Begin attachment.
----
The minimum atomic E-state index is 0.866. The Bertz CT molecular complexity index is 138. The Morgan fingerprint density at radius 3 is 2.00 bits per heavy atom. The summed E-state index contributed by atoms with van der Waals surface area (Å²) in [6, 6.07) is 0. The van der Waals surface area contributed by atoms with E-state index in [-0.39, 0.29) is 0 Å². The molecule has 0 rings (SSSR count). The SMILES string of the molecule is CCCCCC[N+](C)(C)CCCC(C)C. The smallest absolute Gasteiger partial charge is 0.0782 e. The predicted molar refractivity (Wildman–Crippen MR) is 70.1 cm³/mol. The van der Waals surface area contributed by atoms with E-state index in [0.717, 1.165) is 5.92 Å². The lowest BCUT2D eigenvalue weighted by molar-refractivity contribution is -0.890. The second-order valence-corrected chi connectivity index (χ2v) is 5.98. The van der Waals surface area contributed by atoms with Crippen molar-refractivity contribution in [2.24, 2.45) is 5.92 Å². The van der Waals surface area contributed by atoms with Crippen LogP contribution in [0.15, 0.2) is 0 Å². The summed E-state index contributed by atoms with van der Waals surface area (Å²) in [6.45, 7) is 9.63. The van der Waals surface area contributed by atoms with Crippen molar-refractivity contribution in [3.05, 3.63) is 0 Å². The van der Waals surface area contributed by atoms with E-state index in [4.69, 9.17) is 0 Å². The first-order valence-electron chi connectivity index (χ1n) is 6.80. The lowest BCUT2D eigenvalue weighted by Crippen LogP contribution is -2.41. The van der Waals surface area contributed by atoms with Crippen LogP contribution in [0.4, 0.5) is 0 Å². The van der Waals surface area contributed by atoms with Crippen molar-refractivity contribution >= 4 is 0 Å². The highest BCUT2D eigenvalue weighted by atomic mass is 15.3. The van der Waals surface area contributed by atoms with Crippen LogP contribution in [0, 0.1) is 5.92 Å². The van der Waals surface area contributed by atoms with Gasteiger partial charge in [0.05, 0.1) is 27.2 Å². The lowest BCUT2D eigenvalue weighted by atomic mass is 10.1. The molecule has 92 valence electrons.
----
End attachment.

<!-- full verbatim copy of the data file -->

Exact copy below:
The minimum atomic E-state index is 0.866. The Bertz CT molecular complexity index is 138. The Morgan fingerprint density at radius 3 is 2.00 bits per heavy atom. The summed E-state index contributed by atoms with van der Waals surface area (Å²) in [6, 6.07) is 0. The van der Waals surface area contributed by atoms with E-state index in [-0.39, 0.29) is 0 Å². The molecule has 0 rings (SSSR count). The SMILES string of the molecule is CCCCCC[N+](C)(C)CCCC(C)C. The smallest absolute Gasteiger partial charge is 0.0782 e. The predicted molar refractivity (Wildman–Crippen MR) is 70.1 cm³/mol. The van der Waals surface area contributed by atoms with E-state index in [0.717, 1.165) is 5.92 Å². The lowest BCUT2D eigenvalue weighted by molar-refractivity contribution is -0.890. The second-order valence-corrected chi connectivity index (χ2v) is 5.98. The van der Waals surface area contributed by atoms with Crippen molar-refractivity contribution in [2.24, 2.45) is 5.92 Å². The van der Waals surface area contributed by atoms with Crippen LogP contribution in [0.15, 0.2) is 0 Å². The summed E-state index contributed by atoms with van der Waals surface area (Å²) in [6.45, 7) is 9.63. The van der Waals surface area contributed by atoms with Crippen molar-refractivity contribution in [3.05, 3.63) is 0 Å². The van der Waals surface area contributed by atoms with E-state index in [4.69, 9.17) is 0 Å². The first-order valence-electron chi connectivity index (χ1n) is 6.80. The lowest BCUT2D eigenvalue weighted by Crippen LogP contribution is -2.41. The van der Waals surface area contributed by atoms with Crippen LogP contribution in [0.4, 0.5) is 0 Å². The van der Waals surface area contributed by atoms with Crippen molar-refractivity contribution >= 4 is 0 Å². The highest BCUT2D eigenvalue weighted by atomic mass is 15.3. The van der Waals surface area contributed by atoms with Crippen LogP contribution in [0, 0.1) is 5.92 Å². The van der Waals surface area contributed by atoms with Gasteiger partial charge in [0.05, 0.1) is 27.2 Å². The lowest BCUT2D eigenvalue weighted by atomic mass is 10.1. The molecule has 92 valence electrons.